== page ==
Can Leadership Be Learned?
“Leadership cannot be taught, learned, or imitated…” – Balaji Krishnamurthy
According to Balaji, leadership can’t be learned, leadership must be developed. Rick Eigenbrod, another Vistage Speaker I heard recently, also focused on development. My third recent encounter with this idea happened throughout my trip with The Hunger Project to Mexico City and Chiapas.
One of the definitions of “development” is “the work of digging openings to…give access to new workings and of erecting necessary structures.” This happens to be part of my dictionary’s seventh definition of development and it refers to mining. For purposes of this post, it occurs to me as quite perfect.
Interrupting current mindsets and creating new openings for thought and action are where The Hunger Project starts. It’s exciting and unique approach starts with what is called “Vision, Commitment and Action Workshops,” during which mindsets that may have existed for 500 years are constructively disrupted and new, creative thoughts and actions are generated. People start creating their own opportunities and solving their own problems. Isn’t that what leaders are seeking from managers and team members?
In the not-for-profit world, a broad spectrum of work done with resource poor people around the world, including The Hunger Project’s, is categorized as “development.” Interestingly enough, a major consulting firm recently studied The Hunger Project’s work in Africa and concluded that all the other programs being run by others either started with training or with building infrastructure, hoping for a transformation in present behaviors which was seldom demonstrated.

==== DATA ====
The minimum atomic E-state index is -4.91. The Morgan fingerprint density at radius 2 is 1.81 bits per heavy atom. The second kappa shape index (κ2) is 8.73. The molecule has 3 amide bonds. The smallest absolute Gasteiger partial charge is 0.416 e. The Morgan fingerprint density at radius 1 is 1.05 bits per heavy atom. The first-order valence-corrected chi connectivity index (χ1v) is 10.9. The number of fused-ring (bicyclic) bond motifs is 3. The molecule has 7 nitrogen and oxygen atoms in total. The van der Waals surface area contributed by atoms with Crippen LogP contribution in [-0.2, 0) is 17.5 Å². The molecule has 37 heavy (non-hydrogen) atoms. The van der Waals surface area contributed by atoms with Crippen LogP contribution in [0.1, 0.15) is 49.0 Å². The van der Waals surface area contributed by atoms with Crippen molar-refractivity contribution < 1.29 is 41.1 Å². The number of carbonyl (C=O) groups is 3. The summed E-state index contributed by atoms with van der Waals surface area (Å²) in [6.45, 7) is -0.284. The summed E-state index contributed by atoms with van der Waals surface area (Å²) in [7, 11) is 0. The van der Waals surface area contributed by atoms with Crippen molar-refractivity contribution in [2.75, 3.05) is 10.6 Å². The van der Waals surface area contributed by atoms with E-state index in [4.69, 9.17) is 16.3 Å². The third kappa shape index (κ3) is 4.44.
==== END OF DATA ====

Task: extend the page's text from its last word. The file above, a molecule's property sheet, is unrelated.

So why don’t the ideas of learning and training work? Fundamentally, learning means “there is something outside myself, and if I had it, I would be a good leader.” Training also implies there is a successful way “out there” and if you are trained in it, you will be successful. The flaw in both approaches is that they start with your focus somewhere other than reaching inside yourself to bring out the authentic you and the unique leadership you can bring that can honed over the years by experience. Imitation more or less defeats itself for the same reasons as training and learning.
Your current mindset about leadership makes you the leader you are, the collaborative skills you demonstrate, and the results you are getting. If you intend to grow your leadership, your reach and impact, you must start digging new openings in your thoughts and beliefs. You must build the ability to self-reflect with some level of objectivity and you must learn to receive feedback and even criticism effectively.
Find people and programs that challenge your mindset. If you commit to this approach and work at it over time, you will find yourself creating and erecting new structures of thought and action which dramatically alter your results and those of the people around you.